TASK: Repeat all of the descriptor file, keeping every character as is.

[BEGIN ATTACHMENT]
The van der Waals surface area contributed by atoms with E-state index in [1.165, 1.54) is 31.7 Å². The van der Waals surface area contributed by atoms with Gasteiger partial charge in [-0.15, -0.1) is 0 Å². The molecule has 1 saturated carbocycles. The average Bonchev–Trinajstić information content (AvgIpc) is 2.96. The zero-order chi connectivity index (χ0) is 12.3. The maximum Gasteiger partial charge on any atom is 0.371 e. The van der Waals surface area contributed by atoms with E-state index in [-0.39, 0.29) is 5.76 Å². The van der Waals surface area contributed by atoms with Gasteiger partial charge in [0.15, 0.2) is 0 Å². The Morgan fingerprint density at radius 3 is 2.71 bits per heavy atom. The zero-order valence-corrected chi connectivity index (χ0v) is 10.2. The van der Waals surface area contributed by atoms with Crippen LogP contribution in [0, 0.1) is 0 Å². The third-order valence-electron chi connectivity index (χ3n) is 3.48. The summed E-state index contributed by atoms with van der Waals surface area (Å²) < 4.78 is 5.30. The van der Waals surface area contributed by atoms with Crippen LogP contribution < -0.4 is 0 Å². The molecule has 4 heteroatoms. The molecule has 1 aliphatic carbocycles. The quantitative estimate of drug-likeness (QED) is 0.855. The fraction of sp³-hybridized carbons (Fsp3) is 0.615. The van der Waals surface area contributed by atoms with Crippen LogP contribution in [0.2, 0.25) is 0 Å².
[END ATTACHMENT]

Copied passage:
The van der Waals surface area contributed by atoms with E-state index in [1.165, 1.54) is 31.7 Å². The van der Waals surface area contributed by atoms with Gasteiger partial charge in [-0.15, -0.1) is 0 Å². The molecule has 1 saturated carbocycles. The average Bonchev–Trinajstić information content (AvgIpc) is 2.96. The zero-order chi connectivity index (χ0) is 12.3. The maximum Gasteiger partial charge on any atom is 0.371 e. The van der Waals surface area contributed by atoms with E-state index in [-0.39, 0.29) is 5.76 Å². The van der Waals surface area contributed by atoms with Gasteiger partial charge in [0.15, 0.2) is 0 Å². The Morgan fingerprint density at radius 3 is 2.71 bits per heavy atom. The zero-order valence-corrected chi connectivity index (χ0v) is 10.2. The van der Waals surface area contributed by atoms with Crippen LogP contribution in [0, 0.1) is 0 Å². The third-order valence-electron chi connectivity index (χ3n) is 3.48. The summed E-state index contributed by atoms with van der Waals surface area (Å²) < 4.78 is 5.30. The van der Waals surface area contributed by atoms with Crippen LogP contribution < -0.4 is 0 Å². The molecule has 4 heteroatoms. The molecule has 1 aliphatic carbocycles. The quantitative estimate of drug-likeness (QED) is 0.855. The fraction of sp³-hybridized carbons (Fsp3) is 0.615. The van der Waals surface area contributed by atoms with Crippen LogP contribution in [0.2, 0.25) is 0 Å².